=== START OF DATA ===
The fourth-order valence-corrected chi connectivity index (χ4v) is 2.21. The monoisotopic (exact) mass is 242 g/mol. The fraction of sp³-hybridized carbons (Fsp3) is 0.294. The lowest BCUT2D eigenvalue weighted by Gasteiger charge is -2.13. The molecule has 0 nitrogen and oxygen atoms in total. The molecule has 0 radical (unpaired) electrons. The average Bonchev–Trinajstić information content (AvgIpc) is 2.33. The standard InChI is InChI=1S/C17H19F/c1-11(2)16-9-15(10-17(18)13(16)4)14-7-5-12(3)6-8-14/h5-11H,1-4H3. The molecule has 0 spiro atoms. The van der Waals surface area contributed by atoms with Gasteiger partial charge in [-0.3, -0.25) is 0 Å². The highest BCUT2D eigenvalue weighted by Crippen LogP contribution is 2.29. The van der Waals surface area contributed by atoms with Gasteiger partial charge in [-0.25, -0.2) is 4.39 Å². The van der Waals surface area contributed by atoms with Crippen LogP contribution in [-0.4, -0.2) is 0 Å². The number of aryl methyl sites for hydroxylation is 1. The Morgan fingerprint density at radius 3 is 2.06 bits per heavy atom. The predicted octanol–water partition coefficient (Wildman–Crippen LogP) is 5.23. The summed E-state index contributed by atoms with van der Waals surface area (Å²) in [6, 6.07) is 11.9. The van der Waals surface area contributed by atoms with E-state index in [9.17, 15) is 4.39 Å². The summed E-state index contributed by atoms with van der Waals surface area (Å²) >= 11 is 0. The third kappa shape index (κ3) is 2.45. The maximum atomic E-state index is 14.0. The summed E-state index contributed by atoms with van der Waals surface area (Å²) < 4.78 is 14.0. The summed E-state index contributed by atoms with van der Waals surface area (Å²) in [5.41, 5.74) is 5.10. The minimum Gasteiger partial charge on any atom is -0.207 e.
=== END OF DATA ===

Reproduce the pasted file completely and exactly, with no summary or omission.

The fourth-order valence-corrected chi connectivity index (χ4v) is 2.21. The monoisotopic (exact) mass is 242 g/mol. The fraction of sp³-hybridized carbons (Fsp3) is 0.294. The lowest BCUT2D eigenvalue weighted by Gasteiger charge is -2.13. The molecule has 0 nitrogen and oxygen atoms in total. The molecule has 0 radical (unpaired) electrons. The average Bonchev–Trinajstić information content (AvgIpc) is 2.33. The standard InChI is InChI=1S/C17H19F/c1-11(2)16-9-15(10-17(18)13(16)4)14-7-5-12(3)6-8-14/h5-11H,1-4H3. The molecule has 0 spiro atoms. The van der Waals surface area contributed by atoms with Gasteiger partial charge in [-0.3, -0.25) is 0 Å². The highest BCUT2D eigenvalue weighted by Crippen LogP contribution is 2.29. The van der Waals surface area contributed by atoms with Gasteiger partial charge in [-0.25, -0.2) is 4.39 Å². The van der Waals surface area contributed by atoms with Crippen LogP contribution in [-0.4, -0.2) is 0 Å². The number of aryl methyl sites for hydroxylation is 1. The Morgan fingerprint density at radius 3 is 2.06 bits per heavy atom. The predicted octanol–water partition coefficient (Wildman–Crippen LogP) is 5.23. The summed E-state index contributed by atoms with van der Waals surface area (Å²) in [6, 6.07) is 11.9. The van der Waals surface area contributed by atoms with E-state index in [9.17, 15) is 4.39 Å². The summed E-state index contributed by atoms with van der Waals surface area (Å²) >= 11 is 0. The third kappa shape index (κ3) is 2.45. The maximum atomic E-state index is 14.0. The summed E-state index contributed by atoms with van der Waals surface area (Å²) < 4.78 is 14.0. The summed E-state index contributed by atoms with van der Waals surface area (Å²) in [5.41, 5.74) is 5.10. The minimum Gasteiger partial charge on any atom is -0.207 e.